“Tough Without a Gun: The Life and Extraordinary Afterlife of Humphrey Bogart,” by Stefan Kanfer; Knopf (290 pages, $26.95)

 Considering he may be the most enduring of Hollywood movie stars, Humphrey Bogart sure didn’t look the part.

Even Lauren Bacall, his doting fourth wife, picked up on it, in their best movie together, “The Big Sleep”:

Bacall: “You’re a mess, aren’t you?”

Bogart: “I’m not very tall either. Next time I’ll come on stilts, wear a white tie and carry a tennis racket.”

Bacall: “I doubt if even that will help.”

The inside joke of that scene is that, before he was Hollywood’s top tough guy — “Tough Without a Gun,” as Stefan Kanfer’s new biography describes him — he did carry a tennis racket. Bogart famously got his start playing juveniles in a string of less than successful Broadway plays, entering the scene more often as a narrative transition than a fully realized character to be reckoned with.

How he transformed himself into a star to be reckoned with — how he became even a bigger star after his death from cancer in 1957 at the age of 57 — is Kanfer’s focus. Unfortunately, the author never really manages to get Bogart himself into focus.

It doesn’t help that Bogart’s story has been told and retold. Born into a world of privilege but with distracted parents, he was from the first a rebel, as much out of boredom as principle. A middling stage career led to a middling movie career, then back to the stage, where he eventually landed the role of a desperate outlaw in “The Petrified Forest,” which thanks to the support of co-star Leslie Howard got him back to Hollywood.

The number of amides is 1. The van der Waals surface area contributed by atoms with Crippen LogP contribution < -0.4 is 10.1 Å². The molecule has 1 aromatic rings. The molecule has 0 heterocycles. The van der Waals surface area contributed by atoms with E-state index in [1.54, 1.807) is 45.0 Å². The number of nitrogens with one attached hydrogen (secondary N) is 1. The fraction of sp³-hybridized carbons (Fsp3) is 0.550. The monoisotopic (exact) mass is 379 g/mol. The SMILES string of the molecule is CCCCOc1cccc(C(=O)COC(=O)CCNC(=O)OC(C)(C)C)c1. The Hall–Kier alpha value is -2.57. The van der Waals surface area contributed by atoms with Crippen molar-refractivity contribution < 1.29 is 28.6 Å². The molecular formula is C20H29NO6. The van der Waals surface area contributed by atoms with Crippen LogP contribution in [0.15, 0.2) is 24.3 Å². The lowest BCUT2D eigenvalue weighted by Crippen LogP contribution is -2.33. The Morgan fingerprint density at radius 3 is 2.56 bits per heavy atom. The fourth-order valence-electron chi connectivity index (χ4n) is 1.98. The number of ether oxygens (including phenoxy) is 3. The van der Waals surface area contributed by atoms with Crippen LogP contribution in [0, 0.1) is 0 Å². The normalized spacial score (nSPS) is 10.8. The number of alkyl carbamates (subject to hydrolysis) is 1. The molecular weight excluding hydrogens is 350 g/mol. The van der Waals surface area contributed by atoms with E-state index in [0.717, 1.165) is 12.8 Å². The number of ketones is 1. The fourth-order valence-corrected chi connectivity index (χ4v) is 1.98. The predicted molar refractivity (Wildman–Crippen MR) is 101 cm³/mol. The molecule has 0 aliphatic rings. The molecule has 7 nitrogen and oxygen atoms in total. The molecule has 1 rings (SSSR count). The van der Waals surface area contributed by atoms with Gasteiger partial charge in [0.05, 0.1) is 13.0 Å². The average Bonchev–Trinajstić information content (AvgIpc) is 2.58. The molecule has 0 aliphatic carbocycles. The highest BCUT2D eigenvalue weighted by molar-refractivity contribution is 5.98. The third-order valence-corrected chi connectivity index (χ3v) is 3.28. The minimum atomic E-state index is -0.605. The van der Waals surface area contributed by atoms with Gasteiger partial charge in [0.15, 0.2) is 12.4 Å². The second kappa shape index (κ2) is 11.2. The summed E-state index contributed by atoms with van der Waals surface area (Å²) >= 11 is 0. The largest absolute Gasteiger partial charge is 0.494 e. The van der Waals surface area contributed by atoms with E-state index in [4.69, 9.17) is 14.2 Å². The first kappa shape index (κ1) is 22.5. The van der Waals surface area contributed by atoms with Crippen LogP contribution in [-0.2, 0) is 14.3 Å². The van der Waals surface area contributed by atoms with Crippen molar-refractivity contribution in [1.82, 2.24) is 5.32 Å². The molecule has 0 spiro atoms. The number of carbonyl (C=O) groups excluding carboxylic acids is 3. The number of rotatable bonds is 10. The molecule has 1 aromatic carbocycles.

After that, it took years of supporting parts and ridiculous roles — you have to hear Bogie’s Mexican accent in the Errol Flynn Western “Virginia City” to believe it — before he became a top-of-the-line star in 1941, with “High Sierra” and “The Maltese Falcon.”

In quick order, Bogart played some of the most iconic figures in American moviedom: Sam Spade in “The Maltese Falcon,” Rick in “Casablanca,” Philip Marlowe in “The Big Sleep,” Fred C. Dobbs in “The Treasure of the Sierra Madre,” Charlie Allnut in “The African Queen,” Captain Queeg in “The Caine Mutiny.”

Along the way, he constantly fought with his bosses and made a very public showing of being his own man.

That’s the Bogart persona that lives on: the hardened man of principle who, echoing (as Kanfer does, several times) Raymond Chandler’s knight errant, goes down those mean streets “neither tarnished nor afraid.”

But en route to those mean streets, Bogart does something that doesn’t fit the script: He gives in. He goes on suspension rather than take substandard parts, but caves in when he’s afraid he’ll lose his job. He goes to Washington to stand by the Hollywood Ten, but when the hate mail comes in, he writes a high-profile article claiming he was duped.

In Kanfer’s “and then he made” approach to Bogart’s career, he never really gets the iconography and reality to match up. So, what you’ve got is a filmography seasoned with irony.

In an all too brief final chapter, Kanfer rounds up the varying ways in which Bogart lives on after his death, from inspiring French New Wave directors and Woody Allen to the cult that has grown up around “Casablanca.”

Years later, Ingrid Bergman said of her “Casablanca” co-star, “I kissed him, but I never really knew him.”

After “Tough Without a Gun,” we don’t know him a whole lot better.

“Tough Without a Gun: The Life and Extraordinary Afterlife of Humphrey Bogart,” by Stefan Kanfer, offers a glimpse of one of Hollywood’s most enduring movie stars.

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